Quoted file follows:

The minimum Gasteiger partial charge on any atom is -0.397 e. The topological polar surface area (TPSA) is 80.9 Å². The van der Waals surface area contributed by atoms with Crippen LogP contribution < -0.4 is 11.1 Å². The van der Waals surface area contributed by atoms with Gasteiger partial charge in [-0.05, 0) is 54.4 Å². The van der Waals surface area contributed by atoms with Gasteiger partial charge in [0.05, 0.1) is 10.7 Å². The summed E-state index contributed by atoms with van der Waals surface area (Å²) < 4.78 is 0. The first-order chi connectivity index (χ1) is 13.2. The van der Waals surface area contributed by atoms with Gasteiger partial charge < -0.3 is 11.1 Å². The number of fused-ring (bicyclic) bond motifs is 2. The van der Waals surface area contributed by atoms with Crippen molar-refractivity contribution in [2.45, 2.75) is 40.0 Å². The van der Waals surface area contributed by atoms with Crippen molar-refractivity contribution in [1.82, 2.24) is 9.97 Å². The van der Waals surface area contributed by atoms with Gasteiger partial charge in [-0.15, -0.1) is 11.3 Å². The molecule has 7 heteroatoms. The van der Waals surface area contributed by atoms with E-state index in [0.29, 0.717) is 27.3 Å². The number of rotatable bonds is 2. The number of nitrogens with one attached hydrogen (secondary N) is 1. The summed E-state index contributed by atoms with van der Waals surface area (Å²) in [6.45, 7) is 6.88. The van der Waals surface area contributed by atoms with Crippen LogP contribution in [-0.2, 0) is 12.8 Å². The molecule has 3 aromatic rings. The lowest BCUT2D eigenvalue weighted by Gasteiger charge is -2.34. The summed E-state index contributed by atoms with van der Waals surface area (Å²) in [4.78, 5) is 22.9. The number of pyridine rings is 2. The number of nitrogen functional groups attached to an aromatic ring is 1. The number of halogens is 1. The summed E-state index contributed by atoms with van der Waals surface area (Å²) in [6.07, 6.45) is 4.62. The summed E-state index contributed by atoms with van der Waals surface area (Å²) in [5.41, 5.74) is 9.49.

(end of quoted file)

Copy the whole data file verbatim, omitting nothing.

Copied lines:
The minimum Gasteiger partial charge on any atom is -0.397 e. The topological polar surface area (TPSA) is 80.9 Å². The van der Waals surface area contributed by atoms with Crippen LogP contribution < -0.4 is 11.1 Å². The van der Waals surface area contributed by atoms with Gasteiger partial charge in [-0.05, 0) is 54.4 Å². The van der Waals surface area contributed by atoms with Gasteiger partial charge in [0.05, 0.1) is 10.7 Å². The summed E-state index contributed by atoms with van der Waals surface area (Å²) < 4.78 is 0. The first-order chi connectivity index (χ1) is 13.2. The van der Waals surface area contributed by atoms with Gasteiger partial charge < -0.3 is 11.1 Å². The number of fused-ring (bicyclic) bond motifs is 2. The van der Waals surface area contributed by atoms with Crippen molar-refractivity contribution in [2.45, 2.75) is 40.0 Å². The van der Waals surface area contributed by atoms with Crippen molar-refractivity contribution in [1.82, 2.24) is 9.97 Å². The van der Waals surface area contributed by atoms with Gasteiger partial charge in [-0.15, -0.1) is 11.3 Å². The molecule has 7 heteroatoms. The van der Waals surface area contributed by atoms with E-state index in [0.29, 0.717) is 27.3 Å². The number of rotatable bonds is 2. The number of nitrogens with one attached hydrogen (secondary N) is 1. The summed E-state index contributed by atoms with van der Waals surface area (Å²) in [6.45, 7) is 6.88. The van der Waals surface area contributed by atoms with Crippen LogP contribution in [-0.2, 0) is 12.8 Å². The molecule has 3 aromatic rings. The lowest BCUT2D eigenvalue weighted by Gasteiger charge is -2.34. The summed E-state index contributed by atoms with van der Waals surface area (Å²) in [4.78, 5) is 22.9. The number of pyridine rings is 2. The number of nitrogen functional groups attached to an aromatic ring is 1. The number of halogens is 1. The summed E-state index contributed by atoms with van der Waals surface area (Å²) in [6.07, 6.45) is 4.62. The summed E-state index contributed by atoms with van der Waals surface area (Å²) in [5.41, 5.74) is 9.49.